Driving tests

10 safety and convenience technologies for cars

Automakers take safety seriously because it sells cars, so they cram in more and more features to eke out a competitive advantage. In this article we cover some of the electronics safety aids licensed by manufacturers such as Bosch to the automakers. If you’re looking for your first car after passing your driving test, chances are that it won’t contain many, if any, of these technologies, but they’re found in mainstream cars more and more frequently.

Driving support

Head up display

A head up display provides information projected into your field of vision. There are third-party systems available (see video below), but more and more cars are coming with them built in. The type of information that can be projected includes navigation directions, the local speed limit, your speed, and information from the trip computer. The system has the advantage that you don’t need to take your eyes off the road to look at the information.

Lane Departure Warning

Lane Departure Warning, also called Lane Keep Assist uses a camera in the dashboard to look for lane markings. If it detects markings then it will use the vehicle’s position to tell whether you are drifting into another lane, in which case it will provide audio (e.g. a beeper) and/or tactile (e.g. vibrating steering wheel) feedback to alert the driver. Some systems will apply pressure to the steering wheel to help keep the car in the lane; on a fairly straight motorway, you can almost drive with your hands off the wheel. Even some new trucks have this system. If you activate your indicators then the system is suspended temporarily until you deactivate your indicators – this is because indicators usually mean that you intend to change lanes.

The system can be a little sensitive in city environments if there are a lot of lines on the road.

Adaptive Cruise Control

Adaptive cruise control works the same as regular cruise control, plus a radar in the front of the car scans the road ahead for slower cars. If you catch up with another vehicle and can’t overtake then your car will slow down to maintain an appropriate distance between you and the vehicle in front; once that vehicle moves out of the way your car will accelerate back to its original speed.. Usually there are 3 or 4 preset distance settings representing 1, 2, 3 and 4 seconds. Sometimes Adaptive Cruise Control comes with automatic braking so that if the vehicle in front brakes heavily your car will provide some level of braking, too.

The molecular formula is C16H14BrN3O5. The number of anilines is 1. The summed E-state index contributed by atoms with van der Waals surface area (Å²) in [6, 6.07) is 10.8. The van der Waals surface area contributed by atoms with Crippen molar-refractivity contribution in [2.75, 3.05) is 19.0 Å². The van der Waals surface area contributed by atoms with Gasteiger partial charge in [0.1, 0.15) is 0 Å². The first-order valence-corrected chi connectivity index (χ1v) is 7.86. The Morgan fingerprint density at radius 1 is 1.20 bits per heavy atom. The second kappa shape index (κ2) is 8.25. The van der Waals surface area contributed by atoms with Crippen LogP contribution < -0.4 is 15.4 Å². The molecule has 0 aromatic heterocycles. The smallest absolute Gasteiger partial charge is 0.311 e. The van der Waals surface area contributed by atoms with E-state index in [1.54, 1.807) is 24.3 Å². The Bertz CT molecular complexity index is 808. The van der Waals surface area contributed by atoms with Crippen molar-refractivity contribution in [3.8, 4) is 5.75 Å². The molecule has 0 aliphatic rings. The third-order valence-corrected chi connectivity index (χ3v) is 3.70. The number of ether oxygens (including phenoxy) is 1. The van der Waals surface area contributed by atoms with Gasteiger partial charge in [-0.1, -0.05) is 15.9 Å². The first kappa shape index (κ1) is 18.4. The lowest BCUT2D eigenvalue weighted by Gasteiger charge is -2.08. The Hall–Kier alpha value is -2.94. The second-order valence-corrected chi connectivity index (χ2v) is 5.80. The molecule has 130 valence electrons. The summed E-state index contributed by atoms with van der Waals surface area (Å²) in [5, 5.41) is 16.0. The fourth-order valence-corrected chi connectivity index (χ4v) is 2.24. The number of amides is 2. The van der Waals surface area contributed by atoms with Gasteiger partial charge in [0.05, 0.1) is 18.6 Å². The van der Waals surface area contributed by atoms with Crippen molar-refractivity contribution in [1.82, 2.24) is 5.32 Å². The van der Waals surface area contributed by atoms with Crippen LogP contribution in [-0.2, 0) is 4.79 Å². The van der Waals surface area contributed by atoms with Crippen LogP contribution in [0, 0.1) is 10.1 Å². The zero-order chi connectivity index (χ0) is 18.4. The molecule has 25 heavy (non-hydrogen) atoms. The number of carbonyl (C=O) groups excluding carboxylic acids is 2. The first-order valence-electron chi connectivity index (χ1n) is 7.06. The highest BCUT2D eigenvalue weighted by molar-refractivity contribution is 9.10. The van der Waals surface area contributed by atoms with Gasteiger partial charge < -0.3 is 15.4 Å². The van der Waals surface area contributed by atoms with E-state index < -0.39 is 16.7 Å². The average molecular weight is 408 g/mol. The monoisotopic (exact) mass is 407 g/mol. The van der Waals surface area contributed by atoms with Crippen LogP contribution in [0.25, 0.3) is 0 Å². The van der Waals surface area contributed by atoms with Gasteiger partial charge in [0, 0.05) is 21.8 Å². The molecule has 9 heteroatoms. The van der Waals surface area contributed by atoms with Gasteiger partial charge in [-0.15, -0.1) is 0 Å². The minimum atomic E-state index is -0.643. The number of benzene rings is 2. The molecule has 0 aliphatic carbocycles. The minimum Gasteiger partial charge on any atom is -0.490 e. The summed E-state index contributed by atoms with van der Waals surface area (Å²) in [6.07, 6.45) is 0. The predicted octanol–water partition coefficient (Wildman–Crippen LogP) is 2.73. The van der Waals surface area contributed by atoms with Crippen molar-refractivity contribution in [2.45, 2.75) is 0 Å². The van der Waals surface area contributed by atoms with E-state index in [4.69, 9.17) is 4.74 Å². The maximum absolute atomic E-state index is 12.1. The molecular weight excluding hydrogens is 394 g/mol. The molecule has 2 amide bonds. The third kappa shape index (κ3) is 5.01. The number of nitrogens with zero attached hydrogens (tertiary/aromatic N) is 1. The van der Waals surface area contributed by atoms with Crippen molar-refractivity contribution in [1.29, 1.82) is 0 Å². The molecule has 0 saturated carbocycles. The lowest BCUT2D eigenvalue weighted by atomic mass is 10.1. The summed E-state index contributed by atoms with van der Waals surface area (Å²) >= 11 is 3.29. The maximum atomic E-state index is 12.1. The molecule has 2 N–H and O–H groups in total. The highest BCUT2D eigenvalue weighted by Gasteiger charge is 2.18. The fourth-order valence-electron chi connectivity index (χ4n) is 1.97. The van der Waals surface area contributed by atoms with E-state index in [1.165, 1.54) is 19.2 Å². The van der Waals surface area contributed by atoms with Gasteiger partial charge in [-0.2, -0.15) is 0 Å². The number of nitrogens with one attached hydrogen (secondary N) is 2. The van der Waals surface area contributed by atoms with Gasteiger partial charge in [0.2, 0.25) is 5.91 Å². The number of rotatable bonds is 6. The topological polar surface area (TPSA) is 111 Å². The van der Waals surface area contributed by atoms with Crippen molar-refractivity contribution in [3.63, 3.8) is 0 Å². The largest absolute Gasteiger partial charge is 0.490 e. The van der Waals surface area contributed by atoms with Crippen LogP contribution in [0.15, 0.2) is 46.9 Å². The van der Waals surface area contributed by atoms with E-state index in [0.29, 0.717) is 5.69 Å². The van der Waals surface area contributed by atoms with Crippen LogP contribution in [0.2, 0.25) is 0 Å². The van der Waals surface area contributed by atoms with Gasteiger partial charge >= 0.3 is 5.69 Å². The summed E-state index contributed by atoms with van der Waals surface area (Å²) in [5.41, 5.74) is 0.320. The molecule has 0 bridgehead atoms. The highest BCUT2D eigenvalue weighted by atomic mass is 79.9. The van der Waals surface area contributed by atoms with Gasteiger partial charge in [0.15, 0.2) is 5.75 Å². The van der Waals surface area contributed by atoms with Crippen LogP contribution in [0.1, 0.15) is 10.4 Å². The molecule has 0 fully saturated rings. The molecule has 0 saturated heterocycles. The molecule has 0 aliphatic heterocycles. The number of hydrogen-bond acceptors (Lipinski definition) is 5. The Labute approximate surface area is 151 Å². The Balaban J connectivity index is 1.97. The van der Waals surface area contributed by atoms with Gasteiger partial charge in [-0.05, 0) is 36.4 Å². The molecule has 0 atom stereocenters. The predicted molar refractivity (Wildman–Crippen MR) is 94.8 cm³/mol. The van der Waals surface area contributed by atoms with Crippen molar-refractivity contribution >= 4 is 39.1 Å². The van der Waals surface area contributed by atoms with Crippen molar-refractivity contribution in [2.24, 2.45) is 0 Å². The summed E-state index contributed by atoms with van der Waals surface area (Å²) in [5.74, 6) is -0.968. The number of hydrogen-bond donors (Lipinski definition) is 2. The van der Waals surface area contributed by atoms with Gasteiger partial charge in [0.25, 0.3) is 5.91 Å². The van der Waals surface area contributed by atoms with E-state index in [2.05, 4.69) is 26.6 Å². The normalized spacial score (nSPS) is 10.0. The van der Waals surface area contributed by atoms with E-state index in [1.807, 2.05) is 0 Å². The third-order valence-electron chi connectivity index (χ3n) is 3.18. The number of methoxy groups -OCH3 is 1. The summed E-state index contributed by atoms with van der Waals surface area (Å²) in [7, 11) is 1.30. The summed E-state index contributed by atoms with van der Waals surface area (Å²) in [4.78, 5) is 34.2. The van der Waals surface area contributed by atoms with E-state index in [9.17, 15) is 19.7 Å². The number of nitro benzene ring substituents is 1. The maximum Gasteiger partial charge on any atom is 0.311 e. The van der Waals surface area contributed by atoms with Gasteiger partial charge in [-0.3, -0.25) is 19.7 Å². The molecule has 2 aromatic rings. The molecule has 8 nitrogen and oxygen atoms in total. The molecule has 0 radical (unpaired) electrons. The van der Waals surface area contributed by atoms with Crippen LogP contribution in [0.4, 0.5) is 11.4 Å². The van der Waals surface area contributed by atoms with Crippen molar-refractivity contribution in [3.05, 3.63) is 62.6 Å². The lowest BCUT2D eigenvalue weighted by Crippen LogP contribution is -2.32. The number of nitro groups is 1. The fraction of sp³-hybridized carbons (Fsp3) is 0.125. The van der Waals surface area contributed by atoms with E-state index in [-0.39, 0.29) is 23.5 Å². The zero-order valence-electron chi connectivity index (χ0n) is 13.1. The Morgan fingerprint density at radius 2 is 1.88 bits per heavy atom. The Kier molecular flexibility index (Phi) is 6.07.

Blind Spot Monitoring and rear cross traffic alert

Every vehicle has a blind spot – an area which you can’t see without turning your head. Blind spot monitoring uses sensors on the sides of the car to detect vehicles in your blind spot. If you start to indicate in the direction of the vehicle in the blind spot a light will flash – usually in the wing mirror or A pillar – to warn you.

Rear cross traffic alert is similar to blind spot monitoring – it warns you if vehicles are approaching as you are reversing.

Convenience and comfort

Smart key recognition

New cars come with two keys and on many models each key can have its own settings. This means that if you are shorter than your partner, when you get in the car you can have the seat and mirrors automatically adjust for your settings, and vice versa for your partner. Other settings are frequently included such as whether you want the lights to remain on for a short period of time after you’ve locked the car.

Keyless entry and start

Most vehicle ranges now come with at least one car that has keyless entry and push-button start. This means you can leave your keys in your pocket.

Electronically closing and opening boot lids

As you can see in the video above, the Toyota has automatic boot opening and closing. This is useful when you have a large load of shopping, or if you are shorter and can’t easily reach the tailgate to pull it down.

Smartphone integration

Cars are moving more towards integration of apps from your phone, but at the moment the best way to stream radio and talk on your phone is to use Bluetooth to connect to the car. Not all cars will let you stream audio, but almost all new models now will let you connect your phone so you can use it hands-free. Some systems are more comprehensive than others, downloading your address book and letting you dial on-screen. Others are much more simple and only useful for answering incoming calls.

Mercedes-Benz C63 AMG Bluetooth display

Kinetic energy recovery

A vehicle doesn’t have to be a hybrid to use the energy from braking to help with the car’s performance. Systems such as BMW’s EfficientDynamics captures braking energy for use in helping keep the vehicle’s system running without having to resort to using power from the engine.

driver training

Darren is a member of the Institute of Advanced Motorists and the NZ Motoring Writers' Guild

Posted in Advice, Car
When was the last time you checked your Road Code knowledge?

Try some tests for free!

Road Code car quiz

Road Code motorbike quiz

Road Code heavy vehicle quiz